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Moloch | 895 comments I have noticed that the author Wilhelmine of Prussia (1709-1758) (who wrote a book of memoirs) is known with a variety of names in Goodreads:

"Wilhelmine Friederike Sophie"

"Friederike Sophie Wilhelmine" http://www.goodreads.com/author/show/...

"Wilhelmine" http://www.goodreads.com/author/show/...

"Wilhelmine Wilhelmine" http://www.goodreads.com/author/show/...

"Margravine Wilhelmine" http://www.goodreads.com/author/show/...

These are the ones I found with a quick search (there may still be others).

I have edited the first one and changed it into this:

http://www.goodreads.com/author/show/...

For the name, I didn't know what to choose, and also none of them seemed correct or complete, so I've used the title of the Wikipedia page (http://en.wikipedia.org/wiki/Wilhelmi...). My question is: is it a correct title for Goodreads policy? If so, I will proceed to merge the others. Thanks


vicki_girl | 2754 comments I would use "Wilhelmine of Prussia", and merge all the variations under that. "Margravine" is a title and the policy is that titles are not included.

Nobility has been harder to deal with since many have no surname (last name). Their title is often the only way to identify them. Therefore, there are cases where the title is used. (See Charles, Prince of Wales.)

In this case though, I think "Wilhelmine of Prussia" is sufficient for identifying her from other people. :)


Moloch | 895 comments Thanks; there are other people known as "Wilhelmine of Prussia" (http://en.wikipedia.org/wiki/Wilhelmi...), but they're not authors, so I think in Goodreads "Margravine etc." can be omitted, as you say.

I'll fix it.


Peter (pete_C) | 388 comments vicki_girl wrote: "I would use "Wilhelmine of Prussia", and merge all the variations under that. "Margravine" is a title and the policy is that titles are not included.

Nobility has been harder to deal with since m..."


Actually, Prince Charles does have a surname, Mountbatten-Windsor. See The official website of The British Monarchy -> The Royal Family name.

Does this mean Charles, Prince of Wales should be corrected to "Charles Mountbatten-Windsor", since policy states that titles are not included?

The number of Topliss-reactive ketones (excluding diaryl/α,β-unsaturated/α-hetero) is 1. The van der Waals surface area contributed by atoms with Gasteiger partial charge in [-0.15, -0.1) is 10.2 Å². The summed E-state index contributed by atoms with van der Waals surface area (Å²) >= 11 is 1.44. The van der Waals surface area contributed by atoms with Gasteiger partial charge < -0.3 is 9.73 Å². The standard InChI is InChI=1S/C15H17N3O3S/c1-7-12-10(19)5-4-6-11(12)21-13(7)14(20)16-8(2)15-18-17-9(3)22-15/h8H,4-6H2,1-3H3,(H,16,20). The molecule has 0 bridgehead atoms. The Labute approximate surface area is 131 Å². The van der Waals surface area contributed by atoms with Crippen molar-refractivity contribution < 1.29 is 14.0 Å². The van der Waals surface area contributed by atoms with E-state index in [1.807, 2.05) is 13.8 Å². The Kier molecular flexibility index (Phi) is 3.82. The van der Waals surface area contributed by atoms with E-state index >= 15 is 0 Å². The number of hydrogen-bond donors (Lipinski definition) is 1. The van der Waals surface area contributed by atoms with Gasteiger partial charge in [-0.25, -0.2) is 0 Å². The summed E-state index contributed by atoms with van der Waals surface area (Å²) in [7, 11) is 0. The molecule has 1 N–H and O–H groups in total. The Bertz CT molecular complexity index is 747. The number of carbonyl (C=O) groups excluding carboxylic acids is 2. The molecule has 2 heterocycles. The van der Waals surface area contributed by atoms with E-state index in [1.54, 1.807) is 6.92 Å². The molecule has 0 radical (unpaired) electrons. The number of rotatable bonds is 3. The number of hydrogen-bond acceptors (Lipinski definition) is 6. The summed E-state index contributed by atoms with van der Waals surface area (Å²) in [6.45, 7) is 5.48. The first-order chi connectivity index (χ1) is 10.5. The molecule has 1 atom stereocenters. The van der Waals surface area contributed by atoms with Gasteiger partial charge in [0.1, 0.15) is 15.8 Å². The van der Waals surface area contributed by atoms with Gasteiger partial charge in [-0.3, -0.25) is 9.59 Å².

message 5: by rivka, Librarian Moderator (new)

rivka | 22301 comments Mod
No. Look at the caveat in the policy again.


Peter (pete_C) | 388 comments rivka wrote: "No. Look at the caveat in the policy again."

I assume you are referring to the following:
The only exceptions are those where the author is known primarily by a name that includes the honorific:
Example:
Mahatma Ghandi (not Mohandas Karamchand Gandhi)


Makes sense to me; after all, how many people know that the surname of the Prince of Wales is Mountbatten-Windsor? *rhetorical question*


message 7: by rivka, Librarian Moderator (new)

rivka | 22301 comments Mod
That would be the one, yes.


message 8: by ^ (new)

^ | 77 comments Peter wrote: "vicki_girl wrote: "I would use "Wilhelmine of Prussia", and merge all the variations under that. "Margravine" is a title and the policy is that titles are not included.

Nobility has been harder t..."


May I gently observe that the usage "Charles, Prince of Wales" implies that the man in question is dead; which he most definitely is not! The correct and unambiguous usage is "HRH The Prince of Wales"


message 9: by rivka, Librarian Moderator (new)

rivka | 22301 comments Mod
Call us ignorant colonials, but the LoC has "Charles, Prince of Wales".


Peter (pete_C) | 388 comments rivka wrote: "Call us ignorant colonials, but the LoC has "Charles, Prince of Wales"."

LoC probably doesn't want to have to change the listings when he dies.


message 11: by ^ (new)

^ | 77 comments Can't call you 'ignorant colonials' because ignorant you're not and colonials you haven't been for an awful long time now. Besides, you gave such a jolly welcome to the Cambridges recently.

I ought to have checked the British Library before posting! I have now. Their designation is (example):

line 1: "Watercolours / HRH the Prince of Wales
line 2: Charles, Prince of Wales, 1948- "

i.e. clearly indicating that the author was Prince of Wales at the time the book was published. First name and date of birth clarify which Prince Charles in the pantheon of history.

Our monarchy traces its unbroken descent back over a thousand years (from King Cerdic in AD 534), and first names have, surprise, surprise, tended to be reused! Not, I think, that I've ever spotted an HRH The Prince Peter ... yet.

Cheers

^ Sub


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